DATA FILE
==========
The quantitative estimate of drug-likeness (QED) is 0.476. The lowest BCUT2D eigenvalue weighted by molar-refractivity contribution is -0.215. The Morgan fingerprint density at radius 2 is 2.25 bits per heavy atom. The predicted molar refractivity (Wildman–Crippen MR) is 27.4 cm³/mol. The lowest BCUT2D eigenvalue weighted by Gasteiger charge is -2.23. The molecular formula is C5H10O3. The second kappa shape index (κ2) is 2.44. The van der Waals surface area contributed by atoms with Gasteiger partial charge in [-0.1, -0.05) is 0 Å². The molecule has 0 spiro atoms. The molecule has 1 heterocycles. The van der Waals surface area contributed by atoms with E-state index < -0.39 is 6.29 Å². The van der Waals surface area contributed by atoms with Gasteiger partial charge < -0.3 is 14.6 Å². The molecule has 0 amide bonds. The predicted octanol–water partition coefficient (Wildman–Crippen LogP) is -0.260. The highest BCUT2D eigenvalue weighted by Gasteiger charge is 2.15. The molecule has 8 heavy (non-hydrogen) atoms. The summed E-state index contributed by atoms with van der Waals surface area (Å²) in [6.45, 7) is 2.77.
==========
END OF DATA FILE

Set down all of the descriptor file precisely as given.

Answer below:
The quantitative estimate of drug-likeness (QED) is 0.476. The lowest BCUT2D eigenvalue weighted by molar-refractivity contribution is -0.215. The Morgan fingerprint density at radius 2 is 2.25 bits per heavy atom. The predicted molar refractivity (Wildman–Crippen MR) is 27.4 cm³/mol. The lowest BCUT2D eigenvalue weighted by Gasteiger charge is -2.23. The molecular formula is C5H10O3. The second kappa shape index (κ2) is 2.44. The van der Waals surface area contributed by atoms with Gasteiger partial charge in [-0.1, -0.05) is 0 Å². The molecule has 0 spiro atoms. The molecule has 1 heterocycles. The van der Waals surface area contributed by atoms with E-state index < -0.39 is 6.29 Å². The van der Waals surface area contributed by atoms with Gasteiger partial charge < -0.3 is 14.6 Å². The molecule has 0 amide bonds. The predicted octanol–water partition coefficient (Wildman–Crippen LogP) is -0.260. The highest BCUT2D eigenvalue weighted by Gasteiger charge is 2.15. The molecule has 8 heavy (non-hydrogen) atoms. The summed E-state index contributed by atoms with van der Waals surface area (Å²) in [6.45, 7) is 2.77.